The good, the bad and the darn right obscure

Anyone who reads these posts regularly will know I am somewhat obsessed with data on the book buying habits of Australians. My obsession is fuelled by the fact that American and British readers and writers get regular public feedback on varying kinds of genres (fiction, non-fiction, biography, romance, crime, sci-fi, etc) and more often than not, at least a smattering of sales data to go with it.

The good news – Books+Publishing has started printing Australia’s full weekly top 10 and fastest moving titles instead of just commenting on or two random titles. Their information comes from Nielsen and we now know that there data comes from 1,000 retailers nationwide.

The bad news – there are still no figures attached.

The darn right obscure – Publishers Weekly (PW) in the US has started publishing a weekly chart of the top ten bestsellers in Australia, New Zealand and the UK, also based on Nielsen data. Nielsen is, after all, a global company. But guess what? The two top ten lists do NOT match. There are only four books common to both lists and only one in the same position – Lady Midnight by Cassandra Clare at #2. The other common titles are The 8-Week Blood Sugar Diet (Michael Mosley); All the Light We Cannot See (Anthony Doerr); and The Road to Ruin (Niki Savva).Both lists also include fiction, non-fiction and children’s books. However,  a further difference is that the PW list gives a year-to-date sales figure.

You can compare the two lists here:Top Ten comparison

If you can make sense of the differences, or have any insights about how bestseller lists are compiled, we’d love to hear from you.

 

 

Advertisements
Leave a comment

4 Comments

  1. Great post Imelda! I’ll be checking out the Publishers’ Weekly site!

    Reply
  2. Thanks, Laura. Pretty weird that the two top ten lists don’t match!

    Reply
  3. Bronwyn Jameson

     /  May 21, 2016

    The PW list ranking matches YTD numbers ranking – maybe this isn’t a “this week’s sales” listing despite the heading indicating it is?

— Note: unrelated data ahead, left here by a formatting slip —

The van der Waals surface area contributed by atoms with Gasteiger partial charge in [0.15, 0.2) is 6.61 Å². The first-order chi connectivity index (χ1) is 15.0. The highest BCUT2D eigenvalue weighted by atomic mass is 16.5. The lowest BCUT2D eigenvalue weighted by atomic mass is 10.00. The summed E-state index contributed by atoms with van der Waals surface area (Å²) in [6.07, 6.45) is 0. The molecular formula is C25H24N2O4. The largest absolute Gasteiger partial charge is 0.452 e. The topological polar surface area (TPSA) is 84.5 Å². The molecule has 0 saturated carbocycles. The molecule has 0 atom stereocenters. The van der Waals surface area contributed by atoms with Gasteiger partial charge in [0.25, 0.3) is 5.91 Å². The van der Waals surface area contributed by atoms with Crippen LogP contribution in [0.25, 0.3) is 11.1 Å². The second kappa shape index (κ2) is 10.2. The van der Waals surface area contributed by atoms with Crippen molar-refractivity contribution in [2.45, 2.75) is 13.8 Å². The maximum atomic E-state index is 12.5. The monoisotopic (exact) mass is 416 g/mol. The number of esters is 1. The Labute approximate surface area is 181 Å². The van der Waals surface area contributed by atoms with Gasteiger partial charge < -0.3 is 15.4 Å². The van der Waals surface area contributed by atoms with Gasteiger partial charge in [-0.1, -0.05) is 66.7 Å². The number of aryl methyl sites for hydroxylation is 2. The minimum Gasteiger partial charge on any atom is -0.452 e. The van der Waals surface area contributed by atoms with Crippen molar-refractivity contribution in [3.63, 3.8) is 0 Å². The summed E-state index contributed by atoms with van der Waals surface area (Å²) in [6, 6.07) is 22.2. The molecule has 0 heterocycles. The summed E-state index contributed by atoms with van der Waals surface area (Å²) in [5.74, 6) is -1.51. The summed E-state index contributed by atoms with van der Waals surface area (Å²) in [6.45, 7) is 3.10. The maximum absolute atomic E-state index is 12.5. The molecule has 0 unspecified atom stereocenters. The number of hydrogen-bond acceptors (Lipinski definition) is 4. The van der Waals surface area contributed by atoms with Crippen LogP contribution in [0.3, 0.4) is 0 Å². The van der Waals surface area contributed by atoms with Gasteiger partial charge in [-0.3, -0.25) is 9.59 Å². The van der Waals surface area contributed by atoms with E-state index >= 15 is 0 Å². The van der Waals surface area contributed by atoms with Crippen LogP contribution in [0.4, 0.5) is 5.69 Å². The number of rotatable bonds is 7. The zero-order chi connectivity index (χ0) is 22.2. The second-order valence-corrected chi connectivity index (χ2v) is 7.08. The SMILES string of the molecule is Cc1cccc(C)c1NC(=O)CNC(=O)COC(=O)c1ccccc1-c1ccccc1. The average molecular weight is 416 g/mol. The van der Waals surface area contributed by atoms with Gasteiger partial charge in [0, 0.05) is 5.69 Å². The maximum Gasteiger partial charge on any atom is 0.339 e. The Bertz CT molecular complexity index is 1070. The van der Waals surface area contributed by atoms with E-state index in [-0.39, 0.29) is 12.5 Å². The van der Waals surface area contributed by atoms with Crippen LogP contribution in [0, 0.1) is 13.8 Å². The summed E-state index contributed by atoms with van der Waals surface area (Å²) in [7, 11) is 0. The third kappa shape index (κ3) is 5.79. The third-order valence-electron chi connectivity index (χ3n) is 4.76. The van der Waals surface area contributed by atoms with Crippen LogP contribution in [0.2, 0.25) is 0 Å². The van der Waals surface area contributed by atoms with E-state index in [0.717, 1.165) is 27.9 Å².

Reply
    • That’s an interesting insight Bronwyn. Thanks. That certainly helps make sense of the differences. The Aus list is new for them so perhaps it still needs some fine-tuning.

      Reply

Leave a Reply

Fill in your details below or click an icon to log in:

WordPress.com Logo

You are commenting using your WordPress.com account. Log Out / Change )

Twitter picture

You are commenting using your Twitter account. Log Out / Change )

Facebook photo

You are commenting using your Facebook account. Log Out / Change )

Google+ photo

You are commenting using your Google+ account. Log Out / Change )

Connecting to %s

  • Subscribe by email

  • Subscribe by Feeder

  • Recent News

  • Blog Posts by Category

  • Archives

  • Our Team

    Blogmistress: Imelda Evans

    Blog Editor: Juanita Kees

    A Day in the Writing Life of... Keziah Hill

    Author Spotlights: Sarah Belle

    Cruisin' the Blogs: Juanita Kees

    New Releases: Laura Boon

    Blog Bites: Thea George

    Hearts Talk Wrap: Ainslie Paton

    Cover Contest: Eleni Konstantine

  • Your say:

    Otis on 2017 Ruby finalists
    S E Gilchrist on 2017 Ruby finalists
    annajacobsauthor on 2017 Ruby finalists
    Bernadette Rowley on 2017 Ruby finalists
    Edexcel GCSE Maths H… on BLOG BITE with Sandii Man…
  • RWAus Tweets

  • Pages

%d bloggers like this: